SALT LAKE CITY – Nearly nine years after she was abducted at knifepoint from her bed, Elizabeth Smart watched Wednesday without showing any emotion as a federal judge ordered a street preacher to spend the rest of his life in prison for kidnapping and raping her while holding her captive for months.

The sentencing of Brian David Mitchell closed a major legal chapter in the heartbreaking ordeal that stalled for years after Mitchell was declared mentally ill and unfit to stand trial in state court.

“I know that you know what you did is wrong,” Smart told Mitchell, who sang quietly in the courtroom. “You took away nine months of my life that can never be returned.”

Smart took the witness stand for only about 30 seconds and confronted her abductor in court for the first time since the abduction ended. She was poised and composed, speaking in even tones without showing emotion as she directed her comments at Mitchell.

“I have a wonderful life,” she said. “You will never affect me again.”

Mitchell did not respond when U.S. District Judge Dale Kimball handed down two life sentences at the hearing in Salt Lake City.

Afterward, Smart smiled and hugged family members and her lawyers.

At a news conference after the hearing Smart said that she believes Mitchell knew exactly what he was doing when he abducted and raped her, despite arguments by his lawyers for years that he was mentally incompetent to stand trial.

She says the sentencing, which came on National Missing Children’s Day, marks the end of a long chapter in her life as well as a beautiful new beginning.

She says she wants to help bring other missing children back to their families and see the abductors brought to justice.

The jury unanimously convicted the 57-year-old Mitchell in December of kidnapping and unlawful transportation of a minor across state lines for sex.

With long hair and beard, Mitchell looked frail and thin in court. He sang throughout the proceedings, even when the judge asked if he wanted to speak.

The prosecution had sought the life sentences. The defense waived its closing remarks.

Smart was 14 when she was taken from the bedroom of her home in Salt Lake City. Wednesday was the first time she faced her kidnapper in court.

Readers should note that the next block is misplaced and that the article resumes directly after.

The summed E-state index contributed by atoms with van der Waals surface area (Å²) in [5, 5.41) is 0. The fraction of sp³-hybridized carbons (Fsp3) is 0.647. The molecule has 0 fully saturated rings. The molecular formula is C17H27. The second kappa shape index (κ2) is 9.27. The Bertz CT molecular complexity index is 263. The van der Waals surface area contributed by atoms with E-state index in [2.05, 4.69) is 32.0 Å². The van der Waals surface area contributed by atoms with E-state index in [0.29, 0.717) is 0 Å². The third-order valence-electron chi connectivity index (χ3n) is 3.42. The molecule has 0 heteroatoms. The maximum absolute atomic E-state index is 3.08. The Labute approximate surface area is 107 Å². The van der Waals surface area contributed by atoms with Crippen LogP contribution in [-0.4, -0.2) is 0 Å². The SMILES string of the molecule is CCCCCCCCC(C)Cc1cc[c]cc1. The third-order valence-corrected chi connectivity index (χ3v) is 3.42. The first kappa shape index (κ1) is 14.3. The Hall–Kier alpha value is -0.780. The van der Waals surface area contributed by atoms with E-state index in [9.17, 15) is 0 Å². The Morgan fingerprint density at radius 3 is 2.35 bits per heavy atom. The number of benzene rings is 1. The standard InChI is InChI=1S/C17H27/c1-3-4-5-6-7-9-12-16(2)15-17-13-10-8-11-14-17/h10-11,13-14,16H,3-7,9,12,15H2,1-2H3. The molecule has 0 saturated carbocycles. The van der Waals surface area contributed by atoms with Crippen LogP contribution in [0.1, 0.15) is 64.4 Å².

Now 23, she testified in excruciating detail about waking up in the early hours of June 5, 2002, to the feel of a cold, jagged knife at her throat and being whisked away by Mitchell to his campsite in the foothills near the family home.

Within hours of the kidnapping, she testified, she was stripped of her favorite red pajamas, draped in white, religious robes and forced into a polygamous marriage with Mitchell. She was tethered to a metal cable strung between two trees and subjected to near-daily rapes while being forced to use alcohol and drugs.

The disappearance and a extensive search to find her riveted the nation, as did her improbable recovery while walking with her captor on a suburban Salt Lake City-area street on March 12, 2003.

Smart was a steady, clear-voiced trial witness who never wavered with emotion, even as she described the horrific events of what she called her “nine months of hell.”

She recalled being forced to live homeless, dress in disguises and stay quiet or lie about her identity if ever approached by strangers or police. Daily, her life and those of her family members were threatened by Mitchell, she has said.

Mitchell was removed from the trial for singing hymns during Smart’s testimony.

Wanda Barzee, Mitchell’s estranged wife and a co-defendant in the case, is already serving a 15-year sentence in a federal prison hospital in Texas for her role in the kidnapping.

Barzee, 65, pleaded guilty to federal kidnapping and unlawful transportation charges in November 2009. Upon her release, Barzee is expected to be transferred to the Utah State Prison to serve a sentence on a conviction in a companion case involving the attempted abduction in 2002 of Smart’s cousin.